China Car Sales Roar - Oil Markets Daily

| About: The United (USO)

Summary

China auto sales up 17.7% year over year.

Second-half auto sales will slow down a bit.

Asia refineries have cut throughput.

A slowdown? It's not showing up in the auto sales.

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Passenger vehicle sales reached 1.78 million in June, or up 17.7% over the same month last year, according to the China Association of Automobile Manufacturers. Car sales remain strong this year, thanks to a tax cut for vehicles with engines under 1.6 liters last November. Most of the strength came from SUV sales, which increased nearly 40% year over year.

We don't think the recent strength will continue despite us being oil bulls. The lingering tax cut incentivized a lot of people to purchase cars now rather than later, fearing the tax cut would go away. The recent strength in growth would likely level off in the coming months, but gasoline demand should remain strong in China.

Refineries Cut Throughput

Refineries in Asia are having to grapple with some of the lowest crack spreads in years as a glut of refined products send margins to new lows.

As we have said previously in this article, the refined product glut remains the biggest headwind to oil (NYSEARCA:USO) prices.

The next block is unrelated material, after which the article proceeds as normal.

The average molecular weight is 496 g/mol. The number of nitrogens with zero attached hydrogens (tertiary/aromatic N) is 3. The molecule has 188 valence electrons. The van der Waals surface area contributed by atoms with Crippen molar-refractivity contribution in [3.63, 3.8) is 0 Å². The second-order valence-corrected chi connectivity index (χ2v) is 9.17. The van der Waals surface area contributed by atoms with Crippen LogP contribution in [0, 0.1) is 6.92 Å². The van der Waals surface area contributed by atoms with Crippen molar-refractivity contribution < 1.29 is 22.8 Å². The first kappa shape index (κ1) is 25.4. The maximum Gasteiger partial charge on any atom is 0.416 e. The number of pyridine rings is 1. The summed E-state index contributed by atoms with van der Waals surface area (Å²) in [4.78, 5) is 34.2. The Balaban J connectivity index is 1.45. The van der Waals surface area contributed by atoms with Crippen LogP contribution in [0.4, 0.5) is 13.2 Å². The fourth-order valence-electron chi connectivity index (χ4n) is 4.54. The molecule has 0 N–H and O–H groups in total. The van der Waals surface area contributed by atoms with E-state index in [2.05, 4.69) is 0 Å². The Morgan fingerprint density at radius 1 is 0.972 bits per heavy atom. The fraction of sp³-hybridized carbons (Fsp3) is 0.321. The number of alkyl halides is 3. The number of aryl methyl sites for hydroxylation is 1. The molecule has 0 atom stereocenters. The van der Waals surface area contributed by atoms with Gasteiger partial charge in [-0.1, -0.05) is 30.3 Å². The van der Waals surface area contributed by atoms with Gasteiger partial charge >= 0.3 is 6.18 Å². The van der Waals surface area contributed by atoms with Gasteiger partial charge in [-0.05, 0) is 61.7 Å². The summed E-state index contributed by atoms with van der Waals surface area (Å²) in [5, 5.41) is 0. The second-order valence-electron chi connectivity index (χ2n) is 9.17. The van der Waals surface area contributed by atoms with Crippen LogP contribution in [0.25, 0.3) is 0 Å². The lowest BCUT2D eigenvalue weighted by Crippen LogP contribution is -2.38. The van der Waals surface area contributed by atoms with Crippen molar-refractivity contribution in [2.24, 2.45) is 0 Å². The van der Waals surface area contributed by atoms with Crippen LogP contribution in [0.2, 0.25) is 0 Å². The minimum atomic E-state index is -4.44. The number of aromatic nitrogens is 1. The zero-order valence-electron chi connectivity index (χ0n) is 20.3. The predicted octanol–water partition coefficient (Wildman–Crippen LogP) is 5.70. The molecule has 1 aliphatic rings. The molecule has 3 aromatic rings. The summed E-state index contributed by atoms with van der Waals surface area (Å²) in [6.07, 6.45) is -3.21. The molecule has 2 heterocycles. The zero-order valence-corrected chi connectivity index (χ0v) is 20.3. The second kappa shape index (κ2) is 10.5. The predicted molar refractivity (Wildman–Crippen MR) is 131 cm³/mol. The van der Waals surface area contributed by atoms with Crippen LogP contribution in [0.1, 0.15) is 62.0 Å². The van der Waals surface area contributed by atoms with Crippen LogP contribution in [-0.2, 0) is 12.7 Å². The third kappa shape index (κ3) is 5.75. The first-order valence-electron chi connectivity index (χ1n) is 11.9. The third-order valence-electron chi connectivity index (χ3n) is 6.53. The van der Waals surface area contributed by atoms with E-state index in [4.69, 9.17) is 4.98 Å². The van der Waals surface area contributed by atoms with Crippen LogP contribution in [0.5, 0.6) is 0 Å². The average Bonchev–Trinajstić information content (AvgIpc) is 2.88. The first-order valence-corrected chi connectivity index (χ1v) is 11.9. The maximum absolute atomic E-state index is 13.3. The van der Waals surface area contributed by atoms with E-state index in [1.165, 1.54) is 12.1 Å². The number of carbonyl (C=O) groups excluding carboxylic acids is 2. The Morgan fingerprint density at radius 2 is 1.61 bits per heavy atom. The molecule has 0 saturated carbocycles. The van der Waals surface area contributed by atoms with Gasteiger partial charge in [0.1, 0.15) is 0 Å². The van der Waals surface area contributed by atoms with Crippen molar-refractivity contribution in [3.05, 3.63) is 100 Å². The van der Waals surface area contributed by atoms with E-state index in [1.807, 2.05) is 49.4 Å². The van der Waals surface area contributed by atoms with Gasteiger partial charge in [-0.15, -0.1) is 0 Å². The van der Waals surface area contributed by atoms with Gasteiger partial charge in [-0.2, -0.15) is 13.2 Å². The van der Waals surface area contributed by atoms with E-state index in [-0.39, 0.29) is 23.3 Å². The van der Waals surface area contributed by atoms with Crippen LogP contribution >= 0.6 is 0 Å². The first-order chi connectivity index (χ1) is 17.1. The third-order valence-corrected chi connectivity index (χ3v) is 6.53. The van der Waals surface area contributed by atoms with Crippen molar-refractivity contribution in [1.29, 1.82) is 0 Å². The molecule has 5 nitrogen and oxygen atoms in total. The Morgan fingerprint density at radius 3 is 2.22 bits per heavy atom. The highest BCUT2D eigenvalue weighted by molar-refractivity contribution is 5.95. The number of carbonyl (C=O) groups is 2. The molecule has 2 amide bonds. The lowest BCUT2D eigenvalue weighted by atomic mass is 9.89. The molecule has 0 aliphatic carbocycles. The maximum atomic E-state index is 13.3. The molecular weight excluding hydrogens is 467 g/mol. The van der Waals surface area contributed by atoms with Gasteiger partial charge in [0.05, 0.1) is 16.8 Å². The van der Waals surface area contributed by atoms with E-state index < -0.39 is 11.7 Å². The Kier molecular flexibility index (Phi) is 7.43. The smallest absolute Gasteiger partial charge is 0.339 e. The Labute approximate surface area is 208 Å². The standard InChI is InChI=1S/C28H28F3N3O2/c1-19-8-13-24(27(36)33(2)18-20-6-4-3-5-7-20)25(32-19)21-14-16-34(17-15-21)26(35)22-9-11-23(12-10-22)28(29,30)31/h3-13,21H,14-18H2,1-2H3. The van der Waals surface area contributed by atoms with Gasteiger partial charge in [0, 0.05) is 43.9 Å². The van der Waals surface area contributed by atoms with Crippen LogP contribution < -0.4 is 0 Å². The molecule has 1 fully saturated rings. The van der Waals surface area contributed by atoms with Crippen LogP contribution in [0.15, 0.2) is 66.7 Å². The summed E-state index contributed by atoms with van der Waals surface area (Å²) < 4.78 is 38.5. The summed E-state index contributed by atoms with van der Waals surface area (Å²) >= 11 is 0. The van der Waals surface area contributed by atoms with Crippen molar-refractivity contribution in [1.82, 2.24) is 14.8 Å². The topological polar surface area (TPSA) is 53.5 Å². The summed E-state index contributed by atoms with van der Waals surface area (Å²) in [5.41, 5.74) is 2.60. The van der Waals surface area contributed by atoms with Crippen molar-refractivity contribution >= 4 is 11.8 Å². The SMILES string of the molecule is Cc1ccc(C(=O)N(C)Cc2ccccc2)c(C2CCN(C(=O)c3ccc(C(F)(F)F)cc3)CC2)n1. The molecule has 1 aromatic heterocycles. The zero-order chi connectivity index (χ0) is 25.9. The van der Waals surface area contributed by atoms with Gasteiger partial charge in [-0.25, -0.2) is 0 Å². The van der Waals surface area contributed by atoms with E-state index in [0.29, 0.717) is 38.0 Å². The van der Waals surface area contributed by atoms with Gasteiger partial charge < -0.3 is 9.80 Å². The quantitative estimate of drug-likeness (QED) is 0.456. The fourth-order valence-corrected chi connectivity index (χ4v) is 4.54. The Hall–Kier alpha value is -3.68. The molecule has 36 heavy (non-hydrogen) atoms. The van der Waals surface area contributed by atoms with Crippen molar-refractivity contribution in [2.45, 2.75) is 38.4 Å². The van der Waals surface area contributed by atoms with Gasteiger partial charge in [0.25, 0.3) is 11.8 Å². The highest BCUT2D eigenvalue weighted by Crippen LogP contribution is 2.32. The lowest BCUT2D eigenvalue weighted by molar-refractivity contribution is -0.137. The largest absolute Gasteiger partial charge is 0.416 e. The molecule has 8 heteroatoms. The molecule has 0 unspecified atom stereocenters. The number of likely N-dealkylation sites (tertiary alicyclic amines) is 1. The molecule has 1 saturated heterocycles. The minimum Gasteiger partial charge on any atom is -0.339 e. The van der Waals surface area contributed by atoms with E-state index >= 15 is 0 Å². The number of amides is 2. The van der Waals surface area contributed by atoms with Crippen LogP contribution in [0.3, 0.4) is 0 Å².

If refineries around the world cut back on throughput, gasoline storage would draw down, but crude storage would build. Markets might be concerned about the increasing storage level leading to lower prices. Despite WTI and Brent being down today, gasoline was actually slightly up. Heating oil also inched up a bit.

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The thing to pay attention to if you don't have the crack spread quotes is to just look at how gasoline and heating oil trades vs. WTI and Brent. If WTI moves down, but gasoline prices go up, then the refinery margins are increasing and vice versa. Oil traders we spoke to points to this as their number one short-term headwind for oil prices. The supply side is tightening and they are seeing that on the physical flow, but refineries need to still keep throughput high to drawdown crude inventory, and they aren't very certain of that.

WTI just closed below $45, and refinery margins have barely rebounded. It's either gasoline prices have to go up, or WTI has to go lower. What do you think will happen to refinery throughput? Let us know in the comment section below.

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